Thursday, November 27, 2014

Progress report (sort of)

So I have not updated my blog in a while. Grad school is keeping me pretty busy. Most of what I do with electronics now is related to the local hackspace I joined. I was able to use some tools there to shorten the bolts for the case of my RPN Scientific Calculator and I also have access to a laser cutter and 3D printer that I eventually want to use to make keys for it. One of the members there and I decided to start on a project together. We have not made enough progress yet to post about but we did finish a schematic of what we plan to do. For this we have both EPROMs and EEPROMs. The EPROMs have a small window and can be erased with UV light, though the lamp we have does not seem to be working. They would also need a higher voltage source to write them and I want to make a voltage multiplier when time allows. If I can get that working, it might also help me with another project that needs -27 volts for LCD contrast.

Another neat thing I have experimented with at the hackerspace is the Spark Core. One of our members was able to get a hold of several of these for us. These tiny little boards let you connect a microcontroller to Wi-Fi pretty painlessly. This would work really well for a project idea I have that I have not started on yet. One thing I don't like is the Arduino-like environment used to program them with but I think I could get used to it since I would probably use my own microcontroller for everything but Wi-Fi. Another idea would be to simply use the CC3000 chip the board uses without the Spark Core board, though that may be too complicated to be worth it. It seems that the newer Spark Photon uses a different chip which could be easier to use by itself, though Spark Photons are not scheduled to ship until March.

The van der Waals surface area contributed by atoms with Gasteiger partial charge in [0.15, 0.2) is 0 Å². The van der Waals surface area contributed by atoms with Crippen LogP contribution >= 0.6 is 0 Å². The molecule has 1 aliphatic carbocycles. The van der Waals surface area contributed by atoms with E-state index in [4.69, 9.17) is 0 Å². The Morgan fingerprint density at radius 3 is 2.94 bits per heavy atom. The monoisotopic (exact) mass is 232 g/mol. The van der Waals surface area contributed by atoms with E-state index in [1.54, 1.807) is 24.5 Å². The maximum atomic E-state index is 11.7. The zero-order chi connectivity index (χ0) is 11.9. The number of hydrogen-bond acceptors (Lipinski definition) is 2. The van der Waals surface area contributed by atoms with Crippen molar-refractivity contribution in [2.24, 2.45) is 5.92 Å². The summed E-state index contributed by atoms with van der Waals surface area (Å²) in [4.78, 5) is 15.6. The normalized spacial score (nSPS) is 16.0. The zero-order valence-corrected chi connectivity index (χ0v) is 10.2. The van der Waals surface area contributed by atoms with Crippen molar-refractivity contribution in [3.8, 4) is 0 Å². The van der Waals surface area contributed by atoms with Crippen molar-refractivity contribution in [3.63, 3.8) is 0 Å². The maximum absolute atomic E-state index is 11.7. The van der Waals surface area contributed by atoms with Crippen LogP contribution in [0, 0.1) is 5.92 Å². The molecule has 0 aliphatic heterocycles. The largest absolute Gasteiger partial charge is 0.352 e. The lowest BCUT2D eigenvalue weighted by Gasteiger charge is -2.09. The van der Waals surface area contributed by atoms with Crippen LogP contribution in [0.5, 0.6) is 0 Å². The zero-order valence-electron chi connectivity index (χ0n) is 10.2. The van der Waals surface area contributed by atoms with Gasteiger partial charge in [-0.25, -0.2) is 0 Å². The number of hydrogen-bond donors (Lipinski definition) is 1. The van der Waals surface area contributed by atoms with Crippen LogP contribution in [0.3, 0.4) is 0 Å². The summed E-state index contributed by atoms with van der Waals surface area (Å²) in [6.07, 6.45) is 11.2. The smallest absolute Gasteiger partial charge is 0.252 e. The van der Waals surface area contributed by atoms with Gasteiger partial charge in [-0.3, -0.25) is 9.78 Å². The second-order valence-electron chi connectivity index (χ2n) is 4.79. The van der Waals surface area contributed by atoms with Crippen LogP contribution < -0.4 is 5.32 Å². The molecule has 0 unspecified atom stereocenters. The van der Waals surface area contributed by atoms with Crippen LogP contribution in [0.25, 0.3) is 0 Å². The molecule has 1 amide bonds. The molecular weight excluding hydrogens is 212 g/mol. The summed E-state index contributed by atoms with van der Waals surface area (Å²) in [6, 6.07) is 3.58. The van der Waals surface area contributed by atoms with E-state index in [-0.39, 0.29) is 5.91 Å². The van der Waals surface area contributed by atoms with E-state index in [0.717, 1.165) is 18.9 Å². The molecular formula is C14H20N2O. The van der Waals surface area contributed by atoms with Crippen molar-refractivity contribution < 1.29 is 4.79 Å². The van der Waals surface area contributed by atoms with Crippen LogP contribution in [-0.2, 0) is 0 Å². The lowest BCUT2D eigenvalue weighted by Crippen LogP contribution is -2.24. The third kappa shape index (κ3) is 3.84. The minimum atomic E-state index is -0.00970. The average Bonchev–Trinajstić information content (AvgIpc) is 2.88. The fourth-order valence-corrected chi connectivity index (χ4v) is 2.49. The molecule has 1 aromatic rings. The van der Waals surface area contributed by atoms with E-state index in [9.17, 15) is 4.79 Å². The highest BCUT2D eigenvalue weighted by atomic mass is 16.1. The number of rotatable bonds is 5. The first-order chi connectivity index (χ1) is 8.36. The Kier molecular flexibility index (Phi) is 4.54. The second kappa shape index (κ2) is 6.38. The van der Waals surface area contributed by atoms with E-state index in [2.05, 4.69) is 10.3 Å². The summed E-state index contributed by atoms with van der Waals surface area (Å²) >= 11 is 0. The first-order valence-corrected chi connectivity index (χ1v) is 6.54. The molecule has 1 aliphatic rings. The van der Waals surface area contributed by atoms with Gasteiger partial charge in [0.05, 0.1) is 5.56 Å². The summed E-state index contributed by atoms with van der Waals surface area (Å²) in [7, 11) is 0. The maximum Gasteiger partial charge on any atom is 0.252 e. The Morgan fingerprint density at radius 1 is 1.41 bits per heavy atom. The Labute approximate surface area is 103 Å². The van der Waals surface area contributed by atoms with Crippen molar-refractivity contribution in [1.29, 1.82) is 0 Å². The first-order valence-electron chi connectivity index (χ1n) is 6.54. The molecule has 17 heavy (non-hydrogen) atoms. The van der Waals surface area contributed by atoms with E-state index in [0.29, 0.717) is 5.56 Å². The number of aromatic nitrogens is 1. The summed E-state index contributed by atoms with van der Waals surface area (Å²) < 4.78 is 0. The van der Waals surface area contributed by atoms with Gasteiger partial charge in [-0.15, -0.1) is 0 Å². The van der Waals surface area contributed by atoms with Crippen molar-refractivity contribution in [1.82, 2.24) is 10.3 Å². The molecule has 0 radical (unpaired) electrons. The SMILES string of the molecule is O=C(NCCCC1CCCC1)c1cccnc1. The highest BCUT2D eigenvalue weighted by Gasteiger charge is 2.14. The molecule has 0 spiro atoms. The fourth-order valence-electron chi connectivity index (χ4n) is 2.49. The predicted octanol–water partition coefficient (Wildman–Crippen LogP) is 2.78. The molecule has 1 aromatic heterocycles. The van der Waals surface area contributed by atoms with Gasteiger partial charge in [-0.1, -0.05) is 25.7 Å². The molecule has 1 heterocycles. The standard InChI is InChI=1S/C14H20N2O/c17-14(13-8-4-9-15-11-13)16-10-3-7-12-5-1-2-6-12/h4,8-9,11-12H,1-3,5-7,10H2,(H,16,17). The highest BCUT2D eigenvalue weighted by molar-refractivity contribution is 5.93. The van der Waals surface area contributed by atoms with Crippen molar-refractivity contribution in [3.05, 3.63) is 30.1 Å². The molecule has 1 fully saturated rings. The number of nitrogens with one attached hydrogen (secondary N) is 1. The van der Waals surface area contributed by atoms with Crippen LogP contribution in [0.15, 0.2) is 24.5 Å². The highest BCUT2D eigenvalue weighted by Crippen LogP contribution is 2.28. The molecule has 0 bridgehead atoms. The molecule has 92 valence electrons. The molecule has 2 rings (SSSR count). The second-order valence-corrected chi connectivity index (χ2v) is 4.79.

One thing I have been working on on my own is a sombrero with LEDs. It was supposed to be part of a Halloween costume, but I did not finish it in time. Each color (red, green, and blue) is soldered as a 4x4 matrix that has its own shift register. It might have been possible to solder all 48 LEDS (16 each of red, green, and blue) as a 6x8 matrix and use one less shift register, but this way lets me keep each LED on three times longer. NeoPixels would have worked well for this project but just one of them costs almost as much as all of the LEDs. The board for controlling everything is finished. Now all the LEDs just need to be sewed to the sombrero and the firmware written to control their flashing. In order to save time I only soldered buttons to the board for controlling the patterns of the LEDs, but I do have some nice potentiometers I bought that I now have time to use instead. Reading their value with an MSP430 worked great on the first try and I displayed it on my one wire debug display.